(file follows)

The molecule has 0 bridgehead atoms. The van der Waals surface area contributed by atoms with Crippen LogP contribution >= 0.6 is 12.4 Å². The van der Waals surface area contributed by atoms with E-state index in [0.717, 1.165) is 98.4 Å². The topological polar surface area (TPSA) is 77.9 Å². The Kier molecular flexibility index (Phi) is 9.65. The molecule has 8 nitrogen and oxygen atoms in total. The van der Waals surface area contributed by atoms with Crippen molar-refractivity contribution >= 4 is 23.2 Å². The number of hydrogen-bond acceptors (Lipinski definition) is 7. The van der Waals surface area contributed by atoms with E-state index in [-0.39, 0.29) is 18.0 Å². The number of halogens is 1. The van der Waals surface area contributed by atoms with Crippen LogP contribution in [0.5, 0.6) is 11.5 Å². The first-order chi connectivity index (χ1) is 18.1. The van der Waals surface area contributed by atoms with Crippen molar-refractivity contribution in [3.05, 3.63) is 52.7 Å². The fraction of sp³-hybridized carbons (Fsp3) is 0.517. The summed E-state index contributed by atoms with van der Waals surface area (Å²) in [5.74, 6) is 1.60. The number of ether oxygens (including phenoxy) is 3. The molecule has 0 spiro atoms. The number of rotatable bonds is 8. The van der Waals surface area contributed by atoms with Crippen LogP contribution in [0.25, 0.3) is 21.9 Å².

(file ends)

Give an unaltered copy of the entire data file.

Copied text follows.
The molecule has 0 bridgehead atoms. The van der Waals surface area contributed by atoms with Crippen LogP contribution >= 0.6 is 12.4 Å². The van der Waals surface area contributed by atoms with E-state index in [0.717, 1.165) is 98.4 Å². The topological polar surface area (TPSA) is 77.9 Å². The Kier molecular flexibility index (Phi) is 9.65. The molecule has 8 nitrogen and oxygen atoms in total. The van der Waals surface area contributed by atoms with Crippen molar-refractivity contribution >= 4 is 23.2 Å². The number of hydrogen-bond acceptors (Lipinski definition) is 7. The van der Waals surface area contributed by atoms with E-state index in [-0.39, 0.29) is 18.0 Å². The number of halogens is 1. The van der Waals surface area contributed by atoms with Crippen LogP contribution in [0.5, 0.6) is 11.5 Å². The first-order chi connectivity index (χ1) is 18.1. The van der Waals surface area contributed by atoms with Crippen molar-refractivity contribution in [3.05, 3.63) is 52.7 Å². The fraction of sp³-hybridized carbons (Fsp3) is 0.517. The summed E-state index contributed by atoms with van der Waals surface area (Å²) in [5.74, 6) is 1.60. The number of ether oxygens (including phenoxy) is 3. The molecule has 0 spiro atoms. The number of rotatable bonds is 8. The van der Waals surface area contributed by atoms with Crippen LogP contribution in [0.25, 0.3) is 21.9 Å².